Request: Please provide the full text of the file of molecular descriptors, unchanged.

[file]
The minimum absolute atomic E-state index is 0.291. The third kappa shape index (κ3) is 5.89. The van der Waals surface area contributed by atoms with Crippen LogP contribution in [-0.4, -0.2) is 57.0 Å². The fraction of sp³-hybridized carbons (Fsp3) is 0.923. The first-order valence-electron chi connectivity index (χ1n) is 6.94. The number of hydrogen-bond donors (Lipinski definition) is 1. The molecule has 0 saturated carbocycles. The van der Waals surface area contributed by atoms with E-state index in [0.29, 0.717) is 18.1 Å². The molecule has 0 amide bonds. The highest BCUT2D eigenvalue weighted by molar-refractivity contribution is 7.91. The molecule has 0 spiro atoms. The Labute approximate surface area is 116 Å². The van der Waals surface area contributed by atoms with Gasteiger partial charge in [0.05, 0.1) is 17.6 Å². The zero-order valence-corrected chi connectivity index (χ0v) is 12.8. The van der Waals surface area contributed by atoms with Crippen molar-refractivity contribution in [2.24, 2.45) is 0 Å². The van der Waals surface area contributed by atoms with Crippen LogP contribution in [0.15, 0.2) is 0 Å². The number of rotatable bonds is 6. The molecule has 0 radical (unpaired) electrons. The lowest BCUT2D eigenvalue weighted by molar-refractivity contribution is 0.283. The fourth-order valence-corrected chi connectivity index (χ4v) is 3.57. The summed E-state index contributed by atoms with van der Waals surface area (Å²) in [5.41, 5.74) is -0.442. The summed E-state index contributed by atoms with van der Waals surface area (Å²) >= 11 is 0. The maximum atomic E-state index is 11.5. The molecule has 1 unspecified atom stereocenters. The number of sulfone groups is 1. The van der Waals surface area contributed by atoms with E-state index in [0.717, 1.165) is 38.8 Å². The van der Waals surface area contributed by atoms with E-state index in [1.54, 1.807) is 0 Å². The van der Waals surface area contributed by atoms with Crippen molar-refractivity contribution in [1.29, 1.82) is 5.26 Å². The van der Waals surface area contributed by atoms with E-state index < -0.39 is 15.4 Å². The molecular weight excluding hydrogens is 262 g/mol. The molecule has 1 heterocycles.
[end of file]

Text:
The minimum absolute atomic E-state index is 0.291. The third kappa shape index (κ3) is 5.89. The van der Waals surface area contributed by atoms with Crippen LogP contribution in [-0.4, -0.2) is 57.0 Å². The fraction of sp³-hybridized carbons (Fsp3) is 0.923. The first-order valence-electron chi connectivity index (χ1n) is 6.94. The number of hydrogen-bond donors (Lipinski definition) is 1. The molecule has 0 saturated carbocycles. The van der Waals surface area contributed by atoms with E-state index in [0.29, 0.717) is 18.1 Å². The molecule has 0 amide bonds. The highest BCUT2D eigenvalue weighted by molar-refractivity contribution is 7.91. The molecule has 0 spiro atoms. The Labute approximate surface area is 116 Å². The van der Waals surface area contributed by atoms with Gasteiger partial charge in [0.05, 0.1) is 17.6 Å². The zero-order valence-corrected chi connectivity index (χ0v) is 12.8. The van der Waals surface area contributed by atoms with Crippen molar-refractivity contribution in [2.24, 2.45) is 0 Å². The van der Waals surface area contributed by atoms with Crippen LogP contribution in [0.15, 0.2) is 0 Å². The number of rotatable bonds is 6. The molecule has 0 radical (unpaired) electrons. The lowest BCUT2D eigenvalue weighted by molar-refractivity contribution is 0.283. The fourth-order valence-corrected chi connectivity index (χ4v) is 3.57. The summed E-state index contributed by atoms with van der Waals surface area (Å²) in [5.41, 5.74) is -0.442. The summed E-state index contributed by atoms with van der Waals surface area (Å²) >= 11 is 0. The maximum atomic E-state index is 11.5. The molecule has 1 unspecified atom stereocenters. The number of sulfone groups is 1. The van der Waals surface area contributed by atoms with E-state index in [0.717, 1.165) is 38.8 Å². The van der Waals surface area contributed by atoms with E-state index in [1.54, 1.807) is 0 Å². The van der Waals surface area contributed by atoms with Crippen molar-refractivity contribution in [1.29, 1.82) is 5.26 Å². The van der Waals surface area contributed by atoms with E-state index < -0.39 is 15.4 Å². The molecular weight excluding hydrogens is 262 g/mol. The molecule has 1 heterocycles.